“In fact, the data actually supports the opposite or neutral at best. The Trib had many, many anonymous posters, but do you see them here? Were they a revenue stream of the Trib, even a potential one? I maintain that, for the most part, they were NOT. I'm betting they neither paid nor clicked on advertisements, and had no future inclination to do so.”

This is where your argument fails. Remember that if you cut out government funding the Missourian will go out of business pretty quickly, the Tribune would not. Moreover, the Missourian sees substantial savings from employing students for a large portion of their output; the Tribune does not share this fortunate condition. The Tribune’s policies kept it in business for a long time and made it the most circulated newspaper in the area and the most read local website while the Missourian is continually in the red financially.

Those posters have turned into a revenue stream for the Trib. One, the Tribune was making money off of advertising just not as much as they wanted to hence the pay wall. If it were not for the thriving community of people who went to the Trib’s site they never would have had the opportunity to institute the pay wall which is a new revenue stream in itself. The large community of posters and readers of the Tribunes website is what is keeping them alive and viable for the 21st century. They need to find a way to more efficiently utilize the community as a revenue stream which they are now trying to do with the pay wall. I’m sure they have estimated that they pay wall will decrease readership and page views (advertising $) but those costs will be offset by increased marginal revenue from the customers that they maintain. The Missourian on the other hand needs to create a community and then can start worrying about getting revenue out of them. Statistically speaking, sites that allow anonymity get more traffic.

(Report Comment)
Mickey Smith December 8, 2010 | 3:12 p.m.

@Micheal...I never said that pay site is a bad business decision as a whole. For the tribune, IMO, it will because they are basing their findings and decision on the NYT which has a little bit bigger fan base and has a much better product.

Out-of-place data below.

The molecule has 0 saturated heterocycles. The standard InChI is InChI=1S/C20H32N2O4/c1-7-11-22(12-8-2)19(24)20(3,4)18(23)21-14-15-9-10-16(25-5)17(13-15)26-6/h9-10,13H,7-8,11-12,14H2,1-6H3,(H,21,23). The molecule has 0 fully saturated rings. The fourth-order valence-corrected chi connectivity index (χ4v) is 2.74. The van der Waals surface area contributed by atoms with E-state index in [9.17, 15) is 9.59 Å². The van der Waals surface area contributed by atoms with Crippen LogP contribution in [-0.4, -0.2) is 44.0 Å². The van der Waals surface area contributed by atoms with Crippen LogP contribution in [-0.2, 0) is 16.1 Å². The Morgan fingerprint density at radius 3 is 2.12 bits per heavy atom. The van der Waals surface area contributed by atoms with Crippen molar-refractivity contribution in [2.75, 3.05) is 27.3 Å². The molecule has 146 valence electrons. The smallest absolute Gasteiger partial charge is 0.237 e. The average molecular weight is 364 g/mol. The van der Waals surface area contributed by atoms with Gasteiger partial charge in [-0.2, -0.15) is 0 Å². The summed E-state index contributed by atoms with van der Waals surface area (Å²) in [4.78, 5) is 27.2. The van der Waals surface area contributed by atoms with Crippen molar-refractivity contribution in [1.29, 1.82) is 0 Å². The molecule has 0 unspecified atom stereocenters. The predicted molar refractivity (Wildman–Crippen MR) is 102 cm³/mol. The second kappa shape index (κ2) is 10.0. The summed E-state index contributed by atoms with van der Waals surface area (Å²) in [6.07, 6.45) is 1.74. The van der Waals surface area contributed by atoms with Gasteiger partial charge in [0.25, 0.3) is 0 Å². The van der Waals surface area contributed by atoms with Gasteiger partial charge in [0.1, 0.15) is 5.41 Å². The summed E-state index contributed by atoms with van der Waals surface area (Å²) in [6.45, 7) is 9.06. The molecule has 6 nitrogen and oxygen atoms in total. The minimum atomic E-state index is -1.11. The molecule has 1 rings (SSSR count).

As for advertisements generating revenue, the businesses (the advertisers) don't necessarily generate revenue just because someone click on the site to read a story, they generate revenue when someone actually clicks on the advertisement. Like I said it's a numbers game. However the advertisee (trib/missourian)has many different ways they can get money from the business wanting to advertise. Below is just one site I clicked on, I am sure their are many other ways to get paid.

http://www.thesitewizard.com/archive/mak...

If the marketing guru's say that 5% of readers of an online site will click on an advertisement, wouldn't it make sense to try to have as many users as possible go to that site?

I would be curious to see the numbers of people the trib has lost because of their decision. I for one haven't been to their site to read any article since November 30th and won't go back.

(Report Comment)
Jack Hamm December 8, 2010 | 3:12 p.m.

@ Michael

“It happened to me, once, a year-or-so ago.
The problem was taken care of.”

For a grown male customer like you or me this may not be a huge deterrent. Now imagine that you are a potential customer who is also a 20 year old girl and ask yourself if it affects your willingness to post here. Do you have a daughter/granddaughter? How would you feel if this happened to her?

“On a somewhat-related subject, is there a difference between being overly fearful on a local level versus a national level?”